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Two Parturients Effectively Managed with Therapeutic Fondaparinux after Recurrent or Worsening Thrombosis on other Anticoagulation Therapy
Abstract Number: SU-12
Abstract Type: Case Report/Case Series
Introduction: Fondaparinux is a synthetic selective factor Xa inhibitor that can be used to prevent and treat venous thromboembolism (VTE) in patients that have failed or have contraindications to other therapies.(1,2) While fondaparinux use is becoming more prevalent in pregnant patients, there is still limited clinical experience.(2) We present the successful management of two parturients on fondaparinux with recurrent or worsening thrombosis on other therapies.
Case 1: A 22-year-old G1P0 at 31 weeks gestational age (GA) was diagnosed with a left lower extremity DVT and was started on enoxaparin 100mg daily. After developing worsening left leg pain, repeat imaging demonstrated extension of the DVT from the left common femoral vein to the distal iliac vein and IVC. At this time, enoxaparin 60mg BID was started, and she was transferred to our institution at 32 weeks GA. She was then transitioned to a heparin infusion. Given the worsening thrombosis she was placed on fondaparinux 7.5mg/day and a suprarenal IVC filter was placed. Fondaparinux was discontinued 4 days (5 half-lives of the drug) prior to her induction of labor at 37 weeks GA, and the heparin infusion was resumed. Prior to epidural placement, heparin was discontinued for 4 hours and a normalized PTT was verified. Heparin was resumed several hours after epidural placement; she had satisfactory labor analgesia and had an uncomplicated vaginal delivery.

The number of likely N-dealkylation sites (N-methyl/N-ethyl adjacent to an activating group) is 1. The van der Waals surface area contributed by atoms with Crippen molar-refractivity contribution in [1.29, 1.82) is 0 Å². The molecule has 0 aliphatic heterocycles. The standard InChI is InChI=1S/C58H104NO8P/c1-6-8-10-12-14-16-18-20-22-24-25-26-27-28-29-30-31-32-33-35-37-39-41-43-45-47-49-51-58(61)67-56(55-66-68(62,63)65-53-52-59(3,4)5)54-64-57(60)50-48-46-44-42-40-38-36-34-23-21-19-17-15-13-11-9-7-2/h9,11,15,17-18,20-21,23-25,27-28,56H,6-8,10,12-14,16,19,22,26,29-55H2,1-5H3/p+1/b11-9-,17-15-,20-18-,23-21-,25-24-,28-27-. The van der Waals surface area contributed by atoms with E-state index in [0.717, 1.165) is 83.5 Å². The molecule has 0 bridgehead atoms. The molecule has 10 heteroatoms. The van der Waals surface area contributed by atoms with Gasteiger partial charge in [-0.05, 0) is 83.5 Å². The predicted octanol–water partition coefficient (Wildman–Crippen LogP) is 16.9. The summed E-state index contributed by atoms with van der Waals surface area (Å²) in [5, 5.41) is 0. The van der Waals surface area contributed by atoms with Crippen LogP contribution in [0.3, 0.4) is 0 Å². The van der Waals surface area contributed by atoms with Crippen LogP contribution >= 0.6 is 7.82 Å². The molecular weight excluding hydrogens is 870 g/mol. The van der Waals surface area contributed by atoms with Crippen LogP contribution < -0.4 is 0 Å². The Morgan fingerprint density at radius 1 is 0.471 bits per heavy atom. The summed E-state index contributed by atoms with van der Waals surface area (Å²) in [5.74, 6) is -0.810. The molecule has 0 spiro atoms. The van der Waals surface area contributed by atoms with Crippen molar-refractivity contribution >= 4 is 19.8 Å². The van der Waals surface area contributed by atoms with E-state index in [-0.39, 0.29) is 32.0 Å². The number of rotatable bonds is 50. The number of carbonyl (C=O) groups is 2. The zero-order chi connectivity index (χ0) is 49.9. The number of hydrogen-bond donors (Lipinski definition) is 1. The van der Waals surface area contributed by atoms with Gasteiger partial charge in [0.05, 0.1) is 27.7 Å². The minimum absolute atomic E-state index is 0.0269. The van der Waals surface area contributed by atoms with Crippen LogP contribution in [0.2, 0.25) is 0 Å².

Case 2: A 27-year-old G5P2 presented at 32 weeks GA with preeclampsia. She had history of right thoracic outlet syndrome and multiple right subclavian and axillary vein DVTs as well as VTE. She had recurrent DVTs while on therapeutic warfarin, enoxaparin, and rivaroxaban, and thus was placed on fondaparinux 7.5mg/day. Her fondaparinux was stopped for 4 days prior to scheduled induction of labor, and she was placed on heparin infusion during this interval. An epidural was placed 12 hours after discontinuation of heparin, and vaginal delivery was uncomplicated. Heparin infusion was restarted 6 hours PP prior to being transitioned back to fondaparinux 24 hours PP.
Discussion: The use of fondaparinux in pregnancy complicates the provision of neuraxial anesthesia and delivery; thus, careful planning is necessary to optimize patient care. Given its effects cannot be measured with lab testing, fondaparinux needs to be discontinued several days prior to neuraxial anesthesia.(2,3) In order to provide both patients with neuraxial anesthesia, current recommendations for fondaparinux were observed as it was discontinued for a 5 half-life interval in each patient, and not resumed until 24 hours after epidural removal.3 With thorough planning and close communication between providers, both patients successfully received neuraxial anesthesia and had uncomplicated deliveries after being anticoagulated with fondaparinux during pregnancy.
1. Thromb Res 2012;129:407-17.
2. Int J Obstet Anesth 2009;18:94-95
3. Reg Anesth Pain Med 2015;40:182-212